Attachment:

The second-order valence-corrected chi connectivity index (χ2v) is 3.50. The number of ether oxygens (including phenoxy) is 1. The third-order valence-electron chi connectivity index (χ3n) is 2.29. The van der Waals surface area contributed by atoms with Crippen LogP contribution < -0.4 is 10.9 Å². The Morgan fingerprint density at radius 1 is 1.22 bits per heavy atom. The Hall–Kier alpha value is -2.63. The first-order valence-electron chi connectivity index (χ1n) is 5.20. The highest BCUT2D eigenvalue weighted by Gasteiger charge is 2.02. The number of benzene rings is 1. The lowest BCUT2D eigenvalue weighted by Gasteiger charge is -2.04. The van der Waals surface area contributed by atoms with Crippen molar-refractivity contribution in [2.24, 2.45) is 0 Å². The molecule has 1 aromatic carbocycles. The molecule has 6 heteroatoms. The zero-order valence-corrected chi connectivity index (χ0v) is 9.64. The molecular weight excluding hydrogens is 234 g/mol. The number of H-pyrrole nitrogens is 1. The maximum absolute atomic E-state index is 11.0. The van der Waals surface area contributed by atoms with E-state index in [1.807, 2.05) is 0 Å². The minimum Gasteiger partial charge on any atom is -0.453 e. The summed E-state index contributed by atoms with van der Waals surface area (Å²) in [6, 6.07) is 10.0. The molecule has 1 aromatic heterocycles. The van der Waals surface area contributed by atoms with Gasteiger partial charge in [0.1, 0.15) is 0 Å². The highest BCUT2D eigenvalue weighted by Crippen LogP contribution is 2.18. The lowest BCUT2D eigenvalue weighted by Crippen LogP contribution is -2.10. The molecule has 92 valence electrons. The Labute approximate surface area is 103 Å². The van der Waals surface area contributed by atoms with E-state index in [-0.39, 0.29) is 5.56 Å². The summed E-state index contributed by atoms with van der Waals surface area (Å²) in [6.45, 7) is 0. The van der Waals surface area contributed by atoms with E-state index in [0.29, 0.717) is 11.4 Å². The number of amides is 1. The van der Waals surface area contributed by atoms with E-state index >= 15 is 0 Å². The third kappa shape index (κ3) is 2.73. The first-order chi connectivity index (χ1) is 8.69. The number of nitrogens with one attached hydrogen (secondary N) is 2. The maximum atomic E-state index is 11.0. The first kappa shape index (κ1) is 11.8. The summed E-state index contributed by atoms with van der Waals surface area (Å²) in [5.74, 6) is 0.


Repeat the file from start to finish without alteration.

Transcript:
The second-order valence-corrected chi connectivity index (χ2v) is 3.50. The number of ether oxygens (including phenoxy) is 1. The third-order valence-electron chi connectivity index (χ3n) is 2.29. The van der Waals surface area contributed by atoms with Crippen LogP contribution < -0.4 is 10.9 Å². The Morgan fingerprint density at radius 1 is 1.22 bits per heavy atom. The Hall–Kier alpha value is -2.63. The first-order valence-electron chi connectivity index (χ1n) is 5.20. The highest BCUT2D eigenvalue weighted by Gasteiger charge is 2.02. The number of benzene rings is 1. The lowest BCUT2D eigenvalue weighted by Gasteiger charge is -2.04. The van der Waals surface area contributed by atoms with Crippen molar-refractivity contribution in [2.24, 2.45) is 0 Å². The molecule has 1 aromatic carbocycles. The molecule has 6 heteroatoms. The zero-order valence-corrected chi connectivity index (χ0v) is 9.64. The molecular weight excluding hydrogens is 234 g/mol. The number of H-pyrrole nitrogens is 1. The maximum absolute atomic E-state index is 11.0. The van der Waals surface area contributed by atoms with E-state index in [1.807, 2.05) is 0 Å². The minimum Gasteiger partial charge on any atom is -0.453 e. The summed E-state index contributed by atoms with van der Waals surface area (Å²) in [6, 6.07) is 10.0. The molecule has 1 aromatic heterocycles. The van der Waals surface area contributed by atoms with Gasteiger partial charge in [0.1, 0.15) is 0 Å². The highest BCUT2D eigenvalue weighted by Crippen LogP contribution is 2.18. The lowest BCUT2D eigenvalue weighted by Crippen LogP contribution is -2.10. The molecule has 92 valence electrons. The Labute approximate surface area is 103 Å². The van der Waals surface area contributed by atoms with E-state index in [-0.39, 0.29) is 5.56 Å². The summed E-state index contributed by atoms with van der Waals surface area (Å²) in [6.45, 7) is 0. The van der Waals surface area contributed by atoms with E-state index in [0.29, 0.717) is 11.4 Å². The number of amides is 1. The van der Waals surface area contributed by atoms with E-state index >= 15 is 0 Å². The third kappa shape index (κ3) is 2.73. The first-order chi connectivity index (χ1) is 8.69. The number of nitrogens with one attached hydrogen (secondary N) is 2. The maximum atomic E-state index is 11.0. The first kappa shape index (κ1) is 11.8. The summed E-state index contributed by atoms with van der Waals surface area (Å²) in [5.74, 6) is 0.